Around Good Friday it is fitting that we should think first of all about the Lord of Glory who was crucified for his people (1 Cor 2:8). It is he alone who obeyed on our behalf, as our substitute. He alone is the Savior. He was raised for our justification (Rom 4:25). Nevertheless, as we think about our Savior’s suffering we should notice some of the other figures in the narrative, since the Holy Spirit saw fit to include them both in the history of salvation and in the biblical narrative. Simon the Cyrene is one such figure. Scripture says:
After they had mocked Him, they took the purple robe off Him and put His own garments on Him. And they led Him out to crucify Him. They pressed into service a passer-by coming from the country, Simon of Cyrene (the father of Alexander and Rufus), to bear His cross (Mark 15:20–21; NASB95).
We know little about Simon. None of the Gospel writers tell us who he was or why he was in Jerusalem. Opinion is divided about whether he was a Jew or a Gentile. If he was a Gentle, perhaps he was in Jerusalem for business? There is a tradition in the interpretation of this passage, taught by Hilary of Poitiers, Jerome, Leo the Great, and Isidore of Seville which looks to Simon as a type of the conversion of the Gentiles.1 Other interpreters understandably regard him as a Jew, who had traveled from Cyrene (about 100 miles east of Benghazi, Libya) to Jerusalem for Passover. There was a large Jewish community in Cyrene, so it is just as likely that he was Jewish. It is about 1,200 miles from Cyrene to Jerusalem, so it was a major journey in the Ancient world. He must have been in Jerusalem for some significant purpose.
In any event he got caught up in the events. Mark notes that, as he was “passing by” (παράγοντά) he was “pressed into service” (ἀγγαρεύουσιν). He was just coming into town “from the country.” Apparently, Simon was not even an onlooker, a gawker. He really was just a guy from out-of-town. From a human perspective, he was in the wrong place, at the wrong time. As they were wont to do, the Romans grabbed him and put him to work. Consider how bewildered and confused Simon must have been. He stumbles upon a crowd and suddenly Roman soldiers are shouting at him, one or two of them manhandles him, and before he knows what is happening, they are tying the the patibulum, the cross-bar, to him and ordering him to carry it the rest of the way up the hill. “Why me? What crime have I committed? Who is this fellow and why is he being crucified? Are they going to crucify me with him?” What a terrifying turn of events for Simon.
Luke adds that the soldiers led Jesus forward while Simon carried the cross-bar behind him. Unlike Jesus, who knew exactly what was happening and why, who from eternity had volunteered to his Father to become the substitute and Mediator for his people (see e.g., Ps 110; John 17), who had orchestrated the events leading up to his arrest and crucifixion (see John’s account), Simon is presented to us as an outsider overtaken by events larger than himself—indeed, greater than all of us—and given a symbolic position.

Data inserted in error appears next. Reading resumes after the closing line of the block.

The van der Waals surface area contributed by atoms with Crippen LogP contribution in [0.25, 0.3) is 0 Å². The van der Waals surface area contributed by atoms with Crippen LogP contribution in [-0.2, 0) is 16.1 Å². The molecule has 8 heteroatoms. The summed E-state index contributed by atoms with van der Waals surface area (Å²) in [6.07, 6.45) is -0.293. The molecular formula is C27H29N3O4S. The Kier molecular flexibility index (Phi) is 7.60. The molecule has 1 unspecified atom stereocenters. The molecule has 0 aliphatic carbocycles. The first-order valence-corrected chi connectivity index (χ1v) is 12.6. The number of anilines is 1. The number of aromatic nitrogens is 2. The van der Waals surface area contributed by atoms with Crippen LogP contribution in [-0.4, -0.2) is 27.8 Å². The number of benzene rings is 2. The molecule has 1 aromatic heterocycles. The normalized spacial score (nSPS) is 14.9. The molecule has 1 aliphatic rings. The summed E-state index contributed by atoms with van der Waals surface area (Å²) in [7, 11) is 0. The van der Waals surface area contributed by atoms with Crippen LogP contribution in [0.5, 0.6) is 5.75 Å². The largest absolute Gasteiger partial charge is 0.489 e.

Mark gives us a tantalizing clue as to why Simon is included in the narrative. He was the father of Alexander and Rufus, who were known to the Roman congregation to whom Mark wrote. It is as if Mark was saying to the congregation, “Rufus and Alexander can verify this narrative. Their father was present for the event.” So, Simon the Cyrene was an eyewitness to the events Peter had proclaimed to them and which Mark had just narrated to them in his gospel. Simon was also witness to Jesus’ true humanity, who had been so tortured by the Romans that he could no longer carry the patibulum. In the narrative, Simon literally took up Jesus’ cross and became his follower. Surely this is not an accident. We know from the work of N. B. Stonehouse and others that the gospel writers were quite deliberate.2 We need not resort to medieval figurative interpretations—Simon as a lazy Christian who was forced to take up his cross—to observe the symbolism of Simon taking up a cross and following Jesus.3 Are we to infer that the Lord new life to Simon so that he became a follower of Jesus spiritually? We shall probably never know with certainty but consider that we do know his name. Why name him, in this context, at this point in the narrative. It shifts the attention, just briefly, away from the suffering Savior toward this otherwise unknown figure. It is not a random detail. The synoptic writers (Matthew, Mark, and Luke) learned his name because his sons were in the congregation in Rome.
The gospel narrative is not about Simon nor about us. It is about Christ but we are meant to find ourselves in the narrative. We are they who cried for Bar-Abbas and for Jesus’ crucifixion. We are they who deserted him at the last moment. We are he who denied Jesus, even as our Lord was being tried and tortured. Jesus came to save all sorts. When Jesus said “Father forgive them for they know not what they do” (Luke 23:34) was he not describing all of us? Are we not all, by nature, at enmity with God and blinded by sin? Simon’s appearance here in the crucifixion narrative reminds us that God the Son really was incarnate, that he really suffered for us, and that there were witnesses who went on to tell the story, thus fulfilling Acts 1:8. Simon’s sons became believers and they, with Peter and Mark, carried the story to the center of the Roman empire and we are still giving witness to that story even now.
1. See Mark DelCogliano, “Gregory the Great on Simon of Cyrene: A Critique of Tradition,” Annali Di Storia Dell’ Esegesi 28, no. 1 (2011): 315–24.
2. Ned B. Stonehouse, The Witness of Matthew and Mark to Christ (Philadelphia: The Presbyterian Guardian, 1944).
3. See DelCogliano, “Gregory the Great on Simon of Cyrene” for a survey of such interpretations.